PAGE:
What do iPhones and 3-D printers, drones and self-driving cars, cloud computing and composites airliners all have in common? They are all man made, made by minds and hands, made by those with expertise in the fields of science, technology, engineering and mathematics. Referred to as STEM, it is the foundation for a U.S. education initiative. Yet we seem to learn daily about the coming shortage of engineers and scientists.
From corporate boardrooms and the halls of ivory towers to humble classrooms at high schools with a few dozen students, leaders in technology and education are looking for answers to the same question. How can we improve education in science, technology, engineering and mathematics?
National Robotics Week provided us with a unique opportunity to answer this question. Development of robots is a challenging field that combines many engineering disciplines. Most robotics endeavors require knowledge of at least electrical, mechanical and software engineering. When students are exposed to robotics, they gain invaluable broad-based experience in these and other STEM fields. Continue reading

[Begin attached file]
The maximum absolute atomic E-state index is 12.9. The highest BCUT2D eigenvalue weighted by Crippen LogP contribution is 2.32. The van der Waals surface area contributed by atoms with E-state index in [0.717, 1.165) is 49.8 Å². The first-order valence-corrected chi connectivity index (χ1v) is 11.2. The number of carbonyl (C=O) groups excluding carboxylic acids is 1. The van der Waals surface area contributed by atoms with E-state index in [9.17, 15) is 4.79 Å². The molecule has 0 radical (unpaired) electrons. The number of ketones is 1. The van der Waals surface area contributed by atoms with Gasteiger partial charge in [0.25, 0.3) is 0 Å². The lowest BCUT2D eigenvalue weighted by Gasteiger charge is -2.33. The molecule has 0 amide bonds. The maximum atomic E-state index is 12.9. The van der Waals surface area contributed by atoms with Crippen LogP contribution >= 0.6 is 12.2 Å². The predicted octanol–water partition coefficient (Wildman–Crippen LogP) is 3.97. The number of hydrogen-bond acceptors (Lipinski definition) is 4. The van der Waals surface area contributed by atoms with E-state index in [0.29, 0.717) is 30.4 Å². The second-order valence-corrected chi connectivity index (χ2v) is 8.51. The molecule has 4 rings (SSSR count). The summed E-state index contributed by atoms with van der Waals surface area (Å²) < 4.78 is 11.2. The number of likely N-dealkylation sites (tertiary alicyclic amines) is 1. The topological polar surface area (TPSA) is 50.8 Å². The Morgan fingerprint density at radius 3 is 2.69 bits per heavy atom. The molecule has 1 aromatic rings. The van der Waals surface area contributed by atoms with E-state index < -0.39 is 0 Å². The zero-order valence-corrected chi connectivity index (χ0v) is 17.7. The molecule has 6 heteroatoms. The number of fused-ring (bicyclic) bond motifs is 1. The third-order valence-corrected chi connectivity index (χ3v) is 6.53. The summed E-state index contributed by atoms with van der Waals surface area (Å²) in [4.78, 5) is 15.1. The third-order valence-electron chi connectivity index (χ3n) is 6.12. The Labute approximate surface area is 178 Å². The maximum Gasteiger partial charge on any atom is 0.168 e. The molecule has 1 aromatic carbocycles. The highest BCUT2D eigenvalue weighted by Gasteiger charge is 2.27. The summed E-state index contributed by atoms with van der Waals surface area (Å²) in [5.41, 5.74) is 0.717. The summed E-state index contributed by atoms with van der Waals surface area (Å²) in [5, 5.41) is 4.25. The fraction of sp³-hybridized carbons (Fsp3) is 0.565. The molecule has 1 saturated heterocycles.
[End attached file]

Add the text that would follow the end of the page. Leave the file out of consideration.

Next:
Equestrian sports are not something one generally associates with an ANSYS blog. Normally we blog about the realization of a jet engine program, or the promise of a new car on the road with lower emissions, or — to quote a recent blog by my colleague Daniel Burton — “How ANSYS Can Save the UK Economy.”
So why equestrian sports? I have a passion for horses, as do my family and many friends. Most of them compete at various levels in the equestrian world, and it’s in the equestrian world where a recent convert to ANSYS is making things safer.
Charles Owen designs riding helmets that benefit the equestrian world. Using ANSYS, the company designs and creates riding helmets that meet required standards well before they are manufactured. In addition, Charles Owen continually works developing techniques that maximize dissipation of energy from an impact. Continue reading
Guten Tag ANSYS Schweiz – Bonjour ANSYS Suisse – Buongiorno ANSYS Svizzera – Bun di ANSYS Svizra